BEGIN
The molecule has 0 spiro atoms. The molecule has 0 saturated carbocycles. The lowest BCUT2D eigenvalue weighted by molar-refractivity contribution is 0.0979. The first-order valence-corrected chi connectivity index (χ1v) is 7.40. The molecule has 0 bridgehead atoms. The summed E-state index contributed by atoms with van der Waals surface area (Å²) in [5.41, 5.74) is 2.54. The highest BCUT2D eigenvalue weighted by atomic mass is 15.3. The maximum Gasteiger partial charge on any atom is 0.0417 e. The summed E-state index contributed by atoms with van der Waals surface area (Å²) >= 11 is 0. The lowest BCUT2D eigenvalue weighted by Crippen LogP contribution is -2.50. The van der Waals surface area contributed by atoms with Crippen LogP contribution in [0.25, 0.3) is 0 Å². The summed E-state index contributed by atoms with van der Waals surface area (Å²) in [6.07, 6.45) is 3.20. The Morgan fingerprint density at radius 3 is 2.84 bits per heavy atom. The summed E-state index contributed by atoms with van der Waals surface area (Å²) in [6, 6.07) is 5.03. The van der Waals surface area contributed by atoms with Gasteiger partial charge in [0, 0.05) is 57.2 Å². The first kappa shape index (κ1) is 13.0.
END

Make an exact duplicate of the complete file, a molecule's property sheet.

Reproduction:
The molecule has 0 spiro atoms. The molecule has 0 saturated carbocycles. The lowest BCUT2D eigenvalue weighted by molar-refractivity contribution is 0.0979. The first-order valence-corrected chi connectivity index (χ1v) is 7.40. The molecule has 0 bridgehead atoms. The summed E-state index contributed by atoms with van der Waals surface area (Å²) in [5.41, 5.74) is 2.54. The highest BCUT2D eigenvalue weighted by atomic mass is 15.3. The maximum Gasteiger partial charge on any atom is 0.0417 e. The summed E-state index contributed by atoms with van der Waals surface area (Å²) >= 11 is 0. The lowest BCUT2D eigenvalue weighted by Crippen LogP contribution is -2.50. The van der Waals surface area contributed by atoms with Crippen LogP contribution in [0.25, 0.3) is 0 Å². The summed E-state index contributed by atoms with van der Waals surface area (Å²) in [6.07, 6.45) is 3.20. The Morgan fingerprint density at radius 3 is 2.84 bits per heavy atom. The summed E-state index contributed by atoms with van der Waals surface area (Å²) in [6, 6.07) is 5.03. The van der Waals surface area contributed by atoms with Gasteiger partial charge in [0, 0.05) is 57.2 Å². The first kappa shape index (κ1) is 13.0.